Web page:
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Signor Marconi's Magic Box: The Most Remarkable Invention Of The 19th Century & The Amateur Inventor Whose Genius Sparked A Revolution
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Signor Marconi's Magic Box: The Most Remarkable Invention Of The 19th Century & The Amateur Inventor Whose Genius Sparked A Revolution

3.63  ·  Rating details ·  88 ratings  ·  13 reviews
The world at the turn of the twentieth century was in the throes of "Marconi-mania"-brought on by an incredible invention that no one could quite explain, and by a dapper and eccentric figure (who would one day win the newly minted Nobel Prize) at the center of it all. At a time when the telephone, telegraph, and electricity made the whole world wonder just what science wo ...more
Hardcover, 336 pages
Published August 20th 2003 by Da Capo Press (first published January 1st 2003)
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Dec 29, 2006 rated it really liked it
An interesting biography of Guglielmo Marconi and his role in the invention of radio. While Marconi was not the first person to transmit radio signals, and while he didn't invent the building blocks that made up radio, he was the first person able to take what was a laboratory curiosity and to turn it into a practical system for long-distance communication. It was thanks to Marconi that wireless went from sending signals a few hundred yards to spanning the Atlantic ocean in less than a decade, a ...more
Andrew Otis
May 05, 2021 rated it liked it
An interesting tale of a remarkable inventor. Sometimes bogs down. This book had no citations, so I am at a loss for where the author sourced specific information, which would have been nice given that it appeared there was some primary source research based on what the introduction discussed.
May 28, 2018 rated it really liked it
An enjoyable, in-depth account of Marconi and his great invention. What I most enjoyed was the discussion of other inventors and inventions that inspired Marconi.This book also went into how wireless technology was instrumental in saving lives
OK biography of inventor who promoted wireless and used it without scientifically knowing how it really worked. Best part is how it was used on the Titanic before it sank. Worth reading but there may be better biographies out there.
Jun 22, 2009 rated it really liked it
Recommends it for: nerds
Shelves: owned, biography
Saw this at the Harvard Coop, and snapped it up. It's a good read and a fascinating topic. It's essentially a biography of Marconi, focusing on his most creative period, 1896 - 1910 or so. The author glosses past the engineering aspects, which I found frustrating -- why did Marconi's apparatus behave as unpredictably as it did? Would a better physics education have helped him? What did he think was happening, and what really did? Likewise, I wish the author talked more about the business aspects ...more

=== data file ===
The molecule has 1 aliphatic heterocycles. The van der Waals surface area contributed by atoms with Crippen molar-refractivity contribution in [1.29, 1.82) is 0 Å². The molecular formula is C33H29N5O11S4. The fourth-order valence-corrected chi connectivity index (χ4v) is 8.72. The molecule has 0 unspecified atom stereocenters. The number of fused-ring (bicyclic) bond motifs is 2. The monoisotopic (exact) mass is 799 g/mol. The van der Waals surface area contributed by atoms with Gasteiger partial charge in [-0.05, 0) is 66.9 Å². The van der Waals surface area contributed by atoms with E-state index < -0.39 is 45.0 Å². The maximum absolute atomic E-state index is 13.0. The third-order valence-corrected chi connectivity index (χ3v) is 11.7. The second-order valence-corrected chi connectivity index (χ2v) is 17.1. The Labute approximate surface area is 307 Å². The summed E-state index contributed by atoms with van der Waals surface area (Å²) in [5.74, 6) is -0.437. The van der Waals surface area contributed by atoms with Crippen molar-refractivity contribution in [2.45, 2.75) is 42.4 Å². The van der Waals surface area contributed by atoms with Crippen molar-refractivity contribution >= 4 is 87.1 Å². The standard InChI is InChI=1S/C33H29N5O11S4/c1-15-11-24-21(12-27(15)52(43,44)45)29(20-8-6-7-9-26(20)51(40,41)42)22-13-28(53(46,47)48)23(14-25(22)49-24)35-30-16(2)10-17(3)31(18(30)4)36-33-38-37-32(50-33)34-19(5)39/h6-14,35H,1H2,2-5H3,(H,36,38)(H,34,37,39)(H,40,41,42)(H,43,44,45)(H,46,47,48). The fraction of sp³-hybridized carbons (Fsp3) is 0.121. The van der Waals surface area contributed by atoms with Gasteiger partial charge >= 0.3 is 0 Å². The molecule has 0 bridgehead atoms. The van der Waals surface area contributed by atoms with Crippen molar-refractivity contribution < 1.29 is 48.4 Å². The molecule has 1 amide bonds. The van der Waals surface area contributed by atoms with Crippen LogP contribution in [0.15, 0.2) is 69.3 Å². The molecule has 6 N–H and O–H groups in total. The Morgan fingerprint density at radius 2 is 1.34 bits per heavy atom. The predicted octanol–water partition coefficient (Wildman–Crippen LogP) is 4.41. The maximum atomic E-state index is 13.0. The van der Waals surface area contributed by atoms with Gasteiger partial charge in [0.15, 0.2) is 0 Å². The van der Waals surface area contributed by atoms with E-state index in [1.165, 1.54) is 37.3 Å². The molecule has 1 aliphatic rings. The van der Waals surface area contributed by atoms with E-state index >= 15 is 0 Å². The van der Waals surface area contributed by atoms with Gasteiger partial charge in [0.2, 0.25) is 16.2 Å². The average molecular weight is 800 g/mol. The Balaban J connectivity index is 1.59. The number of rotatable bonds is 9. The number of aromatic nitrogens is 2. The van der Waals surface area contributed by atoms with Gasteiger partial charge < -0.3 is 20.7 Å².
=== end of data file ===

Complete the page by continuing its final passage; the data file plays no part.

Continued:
George Anderson
Jun 07, 2016 rated it really liked it  ·  review of another edition
Just surfaced from the strata of my possessions. Five years since I read it but it still sparks recognition of how much I enjoyed reading about a narrow period of radio development that I cared little about beforehand. Consider visiting a time when radio waves were mysterious and no theory existed to guide the researchers to either create or detect them. Later devices such as the vacuum tube enabled an escape from this era but it was an erratic and unpredictable path. The accomplishments of Marc ...more
Jan 05, 2012 rated it liked it  ·  review of another edition
Shelves: non-fiction
I still don't understand how radio works, but that doesn't mean I didn't enjoy reading this book. It managed to stay interesting and intelligent without getting bogged down in the technical details. I can't decide if it's a positive or negative, but every chapter ended with a cliffhanger or teaser that compelled me to keep reading. Good because if kept me reading, bad because it kept me up past my bedtime! ...more
Apr 08, 2009 rated it really liked it  ·  review of another edition
A fascinating book full of interesting facts - did you know that Baden-Powell's brother manufactured man-lifting kites that were used to hoist the aerial for the first ever transatlantic wireless transmission? ...more
Apr 01, 2010 rated it liked it
Guglielmo Marconi 1874-1937, made wireless telegraphy commercially viable. Voice transmission by radio came later, Marconi's original work transmitted morse code. Later he was a Mussolini supporter. Very fun to read, needs a little more technical detail & a bibliography
Aug 20, 2008 rated it really liked it
Found this by accident perusing the biography section at the library. Didn't know this guy had so much to do with improving (though not inventing)wireless technology... ...more
Sep 02, 2013 rated it liked it
Interesting part of history.
Johann Fourie
Starts very good but waters a bit down in the last quarter of the book. Nothing is said about voice radio development.
Jeff Beebe
Doesn't really explain how it worked -- but then, Marconi didn't know either. ...more
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